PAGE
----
BOOK REVIEW: The City of Ember by Jeanne DuPrau

“The main thing is to pay attention. Pay close attention to everything, notice what no one else notices. Then you’ll know what no one else knows, and that’s always useful.”

I was substitute teaching in a fifth grade classroom earlier this year when I spotted a copy of Jeanne DuPrau's The City of Ember on every student's desk. Curiosity captured, I looked it up online once I got home, and downloaded a copy immediately to my Kindle. A dystopian story that feels all-too-possible-of-turning-reality given the current state of the nation, this is one bite sized story {I say this because I devoured it in a very short period of time} that lays the groundwork for a saga bursting with espionage and excitement, rumors and lies, and a journey to change the world forever as we know it.

Two hundred years ago, the city of Ember was constructed by builders to house the last of the human race after an unshared catastrophe wiped out the rest of the world - or so that is what Ember residents have been told. An underground, poverty-stricken locale that has captured the last of the light in the world, Ember is the saving grace of society; but as the great lamps that light the city begin to flicker, inhabitants start to worry - after all, should the great lamps fail to stay alight, the world is cast into darkness forever. But not all have lost hope.

Twelve-year-old Lina Mayfleet and her casual acquaintance/friend, Doon Harrow, have finally completed their schooling, and have reached the stage in their lives where they are assigned jobs. Neither, however, is content with the job that they received on Assignment Day. Lina has always longed to be a Messenger, but was assigned the boring task of Pipeworks Laborer; and Doon, fascinated with the innerworkings of Ember and determined to solve Ember's flickering lights problem, hopes nothing more than to be a Pipeworks Laborer, but draws the dreaded Messenger. Saddened by the luck of the draw, Lina and Doon trade jobs, so each has the assignment they desired, which sparks an unlikely friendship and exchanging of information.

Lina, as Messenger, spends her days racing across Ember, exchanging messages between recipients of both menial and extraordinary importance; while Doon spends his days in the underbelly of Ember, exploring secret caverns, and mysteries within. It is through their respective positions that they begin to uncover secrets about the only home they've ever known. Secrets about shortages and rations, the possibility of life beyond Ember, and the stealthy surplus and hoarding of goods by Ember's impassioned Mayor Cole. When Mayor Cole learns of Lina and Doon's knowledge, and their desire to expose him, the greedy politician begins a campaign to discredit the two, and imprison them. Now, they are forced to flee into the darkness to, hopefully, save themselves and the people of Ember from eternal darkness.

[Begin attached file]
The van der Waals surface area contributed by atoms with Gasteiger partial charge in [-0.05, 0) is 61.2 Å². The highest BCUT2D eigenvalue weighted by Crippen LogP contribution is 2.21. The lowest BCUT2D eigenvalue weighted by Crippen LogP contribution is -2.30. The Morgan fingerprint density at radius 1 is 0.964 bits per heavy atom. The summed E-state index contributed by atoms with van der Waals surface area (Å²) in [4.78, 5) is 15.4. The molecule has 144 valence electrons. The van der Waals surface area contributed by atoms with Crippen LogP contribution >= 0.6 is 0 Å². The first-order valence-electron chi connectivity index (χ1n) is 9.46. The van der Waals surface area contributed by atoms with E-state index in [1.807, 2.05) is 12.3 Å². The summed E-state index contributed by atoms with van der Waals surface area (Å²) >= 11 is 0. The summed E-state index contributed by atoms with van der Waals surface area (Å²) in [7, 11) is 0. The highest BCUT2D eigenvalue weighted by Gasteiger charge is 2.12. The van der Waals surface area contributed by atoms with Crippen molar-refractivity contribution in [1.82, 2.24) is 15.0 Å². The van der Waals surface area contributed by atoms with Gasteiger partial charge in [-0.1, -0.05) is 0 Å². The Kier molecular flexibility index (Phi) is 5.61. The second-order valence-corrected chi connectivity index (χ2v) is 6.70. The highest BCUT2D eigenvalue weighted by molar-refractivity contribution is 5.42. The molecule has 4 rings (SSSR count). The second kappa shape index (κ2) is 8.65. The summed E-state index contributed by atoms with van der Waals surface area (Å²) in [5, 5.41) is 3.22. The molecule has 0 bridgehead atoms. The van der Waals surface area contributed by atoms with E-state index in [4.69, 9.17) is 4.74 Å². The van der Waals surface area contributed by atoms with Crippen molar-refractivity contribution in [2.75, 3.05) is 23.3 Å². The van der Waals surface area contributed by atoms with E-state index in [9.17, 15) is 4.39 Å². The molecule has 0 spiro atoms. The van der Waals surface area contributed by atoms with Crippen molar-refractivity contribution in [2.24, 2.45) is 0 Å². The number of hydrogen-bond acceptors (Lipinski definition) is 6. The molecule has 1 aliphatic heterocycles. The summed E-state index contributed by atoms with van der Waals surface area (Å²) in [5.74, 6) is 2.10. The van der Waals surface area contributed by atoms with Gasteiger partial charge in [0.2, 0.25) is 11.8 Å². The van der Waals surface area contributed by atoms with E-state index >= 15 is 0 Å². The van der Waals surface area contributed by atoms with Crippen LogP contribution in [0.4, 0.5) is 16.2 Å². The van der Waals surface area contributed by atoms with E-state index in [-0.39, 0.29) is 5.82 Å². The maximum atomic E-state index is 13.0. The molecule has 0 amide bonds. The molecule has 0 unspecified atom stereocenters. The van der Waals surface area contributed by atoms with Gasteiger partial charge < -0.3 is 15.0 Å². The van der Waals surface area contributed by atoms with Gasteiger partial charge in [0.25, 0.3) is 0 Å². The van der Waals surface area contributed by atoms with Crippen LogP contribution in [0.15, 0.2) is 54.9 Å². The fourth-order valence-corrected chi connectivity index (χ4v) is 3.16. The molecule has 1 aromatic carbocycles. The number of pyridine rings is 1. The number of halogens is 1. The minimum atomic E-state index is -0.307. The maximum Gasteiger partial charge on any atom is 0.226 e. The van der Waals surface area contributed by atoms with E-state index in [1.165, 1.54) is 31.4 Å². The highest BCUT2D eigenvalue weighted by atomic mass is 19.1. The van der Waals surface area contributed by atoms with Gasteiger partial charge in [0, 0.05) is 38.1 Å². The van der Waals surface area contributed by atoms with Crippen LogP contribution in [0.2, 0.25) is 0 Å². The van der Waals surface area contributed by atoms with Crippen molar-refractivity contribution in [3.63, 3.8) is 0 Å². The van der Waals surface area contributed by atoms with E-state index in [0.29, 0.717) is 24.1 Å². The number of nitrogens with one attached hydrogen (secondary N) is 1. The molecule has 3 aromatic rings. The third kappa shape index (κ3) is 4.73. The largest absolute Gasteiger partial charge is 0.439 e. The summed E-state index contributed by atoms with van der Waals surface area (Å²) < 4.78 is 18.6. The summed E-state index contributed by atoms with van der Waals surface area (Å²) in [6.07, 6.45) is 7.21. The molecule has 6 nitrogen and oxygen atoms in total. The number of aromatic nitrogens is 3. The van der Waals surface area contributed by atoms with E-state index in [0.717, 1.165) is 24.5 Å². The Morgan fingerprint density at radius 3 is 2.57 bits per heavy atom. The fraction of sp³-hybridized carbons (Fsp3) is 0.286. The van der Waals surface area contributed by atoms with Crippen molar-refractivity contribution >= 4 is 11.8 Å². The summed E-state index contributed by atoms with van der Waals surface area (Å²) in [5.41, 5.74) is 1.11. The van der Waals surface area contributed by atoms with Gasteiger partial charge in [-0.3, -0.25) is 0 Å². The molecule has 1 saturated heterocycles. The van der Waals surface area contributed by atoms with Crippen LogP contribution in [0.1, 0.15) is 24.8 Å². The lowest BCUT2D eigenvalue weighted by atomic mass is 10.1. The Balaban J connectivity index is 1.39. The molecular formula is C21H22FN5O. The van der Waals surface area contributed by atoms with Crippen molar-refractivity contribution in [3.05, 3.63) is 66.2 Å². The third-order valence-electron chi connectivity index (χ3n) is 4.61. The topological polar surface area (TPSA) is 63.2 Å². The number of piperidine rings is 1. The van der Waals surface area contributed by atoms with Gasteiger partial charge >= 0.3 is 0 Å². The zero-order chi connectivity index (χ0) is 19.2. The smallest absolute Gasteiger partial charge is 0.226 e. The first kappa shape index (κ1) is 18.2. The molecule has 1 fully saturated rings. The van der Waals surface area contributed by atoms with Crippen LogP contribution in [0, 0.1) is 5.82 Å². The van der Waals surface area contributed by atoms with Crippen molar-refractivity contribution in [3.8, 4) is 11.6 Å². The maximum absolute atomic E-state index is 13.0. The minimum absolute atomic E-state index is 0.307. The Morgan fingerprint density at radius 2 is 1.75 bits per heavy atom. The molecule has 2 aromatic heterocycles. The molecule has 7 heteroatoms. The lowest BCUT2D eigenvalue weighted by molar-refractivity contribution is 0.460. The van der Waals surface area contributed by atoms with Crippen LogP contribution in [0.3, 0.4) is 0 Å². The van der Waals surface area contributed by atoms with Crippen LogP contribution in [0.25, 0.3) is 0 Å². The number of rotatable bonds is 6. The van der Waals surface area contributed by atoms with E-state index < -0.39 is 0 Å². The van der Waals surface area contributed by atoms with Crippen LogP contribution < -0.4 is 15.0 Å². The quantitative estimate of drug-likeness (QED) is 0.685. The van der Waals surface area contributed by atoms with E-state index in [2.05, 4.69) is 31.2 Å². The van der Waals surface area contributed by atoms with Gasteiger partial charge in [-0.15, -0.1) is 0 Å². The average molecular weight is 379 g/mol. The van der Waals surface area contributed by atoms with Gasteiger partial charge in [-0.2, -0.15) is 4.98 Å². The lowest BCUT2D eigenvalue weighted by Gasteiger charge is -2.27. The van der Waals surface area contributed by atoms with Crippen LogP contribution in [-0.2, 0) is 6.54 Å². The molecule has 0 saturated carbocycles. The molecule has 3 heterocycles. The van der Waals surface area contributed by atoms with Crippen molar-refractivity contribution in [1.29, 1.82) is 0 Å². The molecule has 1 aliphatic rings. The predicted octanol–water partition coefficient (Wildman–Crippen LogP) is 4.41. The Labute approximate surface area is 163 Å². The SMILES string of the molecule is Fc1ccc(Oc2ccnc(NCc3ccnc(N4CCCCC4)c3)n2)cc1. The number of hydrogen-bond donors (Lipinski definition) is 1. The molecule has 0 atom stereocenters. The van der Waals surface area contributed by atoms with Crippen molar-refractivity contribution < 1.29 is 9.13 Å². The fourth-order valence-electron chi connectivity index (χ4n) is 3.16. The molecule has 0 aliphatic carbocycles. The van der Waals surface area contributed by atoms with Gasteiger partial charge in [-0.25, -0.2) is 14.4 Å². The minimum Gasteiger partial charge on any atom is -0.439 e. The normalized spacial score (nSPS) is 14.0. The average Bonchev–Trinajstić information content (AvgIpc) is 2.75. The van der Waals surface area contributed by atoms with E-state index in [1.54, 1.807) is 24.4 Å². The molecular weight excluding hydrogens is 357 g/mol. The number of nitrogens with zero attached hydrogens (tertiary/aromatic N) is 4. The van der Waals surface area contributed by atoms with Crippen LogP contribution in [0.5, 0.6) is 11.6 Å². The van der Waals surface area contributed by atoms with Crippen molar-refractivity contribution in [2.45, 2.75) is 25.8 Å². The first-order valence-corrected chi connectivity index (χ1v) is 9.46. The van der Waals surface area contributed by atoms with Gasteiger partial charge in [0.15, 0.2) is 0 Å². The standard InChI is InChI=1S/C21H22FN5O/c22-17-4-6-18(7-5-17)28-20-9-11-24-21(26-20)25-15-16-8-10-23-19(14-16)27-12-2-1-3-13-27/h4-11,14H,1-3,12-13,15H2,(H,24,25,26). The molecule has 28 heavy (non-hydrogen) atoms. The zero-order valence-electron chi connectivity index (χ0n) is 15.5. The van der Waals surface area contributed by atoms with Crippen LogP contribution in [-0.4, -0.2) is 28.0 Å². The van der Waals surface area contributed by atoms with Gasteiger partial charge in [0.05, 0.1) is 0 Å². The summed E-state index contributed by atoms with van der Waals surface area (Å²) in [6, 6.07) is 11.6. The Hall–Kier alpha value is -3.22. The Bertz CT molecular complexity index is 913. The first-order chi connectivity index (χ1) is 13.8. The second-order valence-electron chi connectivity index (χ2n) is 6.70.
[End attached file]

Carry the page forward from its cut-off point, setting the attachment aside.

Y'all, I have said it once and I will say it again: it is hard reading dystopian novels in today's climate because so many things mirror reality; but I digress...they are engrossing. In comparison to series such as The Hunger Games or Divergent, The City of Ember is definitely tame in regards to violence; but this is Book One in a quartet, so that could change. This is a book that truly makes you question the excess of society, and teaches you to appreciate what you have - or, at least, that was my take-away. I can't say that I had strong feelings either way for Lina or Doon; however, again, it is book one, so those may develop over time. That said, I never warmed up to Katniss Everdeen or Peeta Mellark, so no guarantees. What I can guarantee, is that I will be reading Book Two, The People of Sparks, because I am truly itching to find out what lies beyond Ember.

If you're new to dystopians, this is a good introduction, as, compared to other dystopian releases in recent years, it's light and quickly read. If you're a seasoned dystopian reader, you may appreciate the slower pace and strong buildup to The People of Sparks. Wherever you fall on the spectrum, you should be able to find something, or someone, to root for!

Star Rating: ***1/2



ellie said...

It is popular at the library. So I guess parents approve, too. Thanks for the great review!

The Book Group said...

Awesome to read your review. I have been interested in this series.

Caitlin'nMegan said...

The bookcover has caught my eye. Interesting series. I love the characters names!

Better Left Unsaid said...

Wonderful review! Glad to know about this one!

Hollyn'Stevie said...

I may have to give it a try! Thanks!

Cherry Blossoms said...

Very intriguing! They seem like a good team.

R's Rue said...

Thank you so much for sharing.

Ananka said...

Sounds good :-D

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